2 under which the programs execute, and users can use different shells on the same machine. There are several shells available in UNIX type systems; the one we are using is called bash shell which is the default shell in Linux systems. bash is the command that runs the shell (done automatically). Every user process starts with some shell. Common shells include: the Bourne shell (Command: sh written by Stephen Bourne). This the traditional Unix shell from the very early days; the C shell (command: csh written by Bill Joy). csh is an interactive shell with a syntax that looks a lot more like C than the Bourne Shell syntax; the Korn shell written by David Korn and incorporates the best of the sh and csh shells into a faster shell; the Bourne Again Shell (/bin/bash). bash is a standard shell, compatible with sh, that incorporates features of the Kornshell and the C Shell. All of these shells permit some programming. In other words the shells understand a programming language which allows users to write command programs. They provide commands called, for example, if, while, test, read echo, etc. That is commands that allow some programmed behaviour. The shell is a command interpreter. This means that it is responsible for taking the string of characters typed in at the command line and trying to make sense of it. For example, consider the command: ls -l /bin which means display a detailed list of all files in the /bin folder (directory). This string is passed to the shell program. The first word (up to the first space or tab) is taken as the command name (in other words the name of the program the user wants to run). Thereafter the following words are taken to be arguments/parameters that are passed to the called program. The programs then interpret the arguments. However, before the arguments are passed to the programs, a certain amount of processing is done. For example, wildcards for filenames (e.g. *.*) are translated to the list of actual filenames and that list is passed to the program. The File System Files and Processes Everything in Linux is either a file or a process. A process is an executing program identified by a unique PID (Process IDentifier). A file is most commonly a collection of data created by users using text editors, running programs, etc. However, a file may also be an area of a hard disk, a printer, a keyboard, an inter-process communication channel, etc. Files in general are either sources or sinks for data. Examples of common files include: a document (report, essay, etc.);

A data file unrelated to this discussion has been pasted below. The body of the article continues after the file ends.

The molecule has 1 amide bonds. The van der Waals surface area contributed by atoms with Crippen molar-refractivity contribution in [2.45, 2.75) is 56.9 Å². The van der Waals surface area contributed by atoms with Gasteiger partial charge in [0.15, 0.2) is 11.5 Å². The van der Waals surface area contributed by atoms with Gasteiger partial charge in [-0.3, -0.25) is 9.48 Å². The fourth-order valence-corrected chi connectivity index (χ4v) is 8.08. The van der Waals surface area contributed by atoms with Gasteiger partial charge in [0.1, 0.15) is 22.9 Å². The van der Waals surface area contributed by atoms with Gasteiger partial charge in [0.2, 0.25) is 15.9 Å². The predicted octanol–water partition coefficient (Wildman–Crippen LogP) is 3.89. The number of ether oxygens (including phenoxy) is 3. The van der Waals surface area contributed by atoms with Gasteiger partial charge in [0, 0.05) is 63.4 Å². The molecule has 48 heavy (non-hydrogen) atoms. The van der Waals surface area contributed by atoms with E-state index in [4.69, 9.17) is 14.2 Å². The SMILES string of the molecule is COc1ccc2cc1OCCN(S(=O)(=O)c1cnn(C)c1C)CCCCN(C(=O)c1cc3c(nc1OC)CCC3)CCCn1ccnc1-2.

3 source code - the text of a program written in some high-level programming language or command language; executable or object code a file containing instructions understood by the computer but incomprehensible to a user, for example, a collection of binary digits; a directory, containing information about its contents, which may be a mixture of other directories (subdirectories) and ordinary files. The Directory Structure All the files are grouped together in the directory structure. The file-system is arranged in a hierarchical structure, like an inverted tree. The top of the hierarchy is traditionally called root (written as a slash /). In the diagram above, we see that the home directory of the undergraduate student "ee51vn" contains two sub-directories (docs and pics) and a file called report.doc. The full path to the file report.doc is /home/its/ug1/ee51vn/report.doc. The Linux directory hierarchy is similar to other hierarchical file systems. When you log in, you are automatically placed at a particular point in the file system called the home directory. This means that any file operations you carry out (e.g. create, edit or remove files) is assumed to refer to files in this home directory unless otherwise specified. Filenames and Pathnames As we have seen: Files, directories and even devices and inter-process communication channels in Linux are treated in the same way in the file system essentially a source or sink of streams of bytes and they are all called files. Every file has a unique name which identifies it by listing the path to take through the file system hierarchy tree to the file itself in some directory. The starting point of this file system tree is called root and written /. The root directory contains the following directories as standard: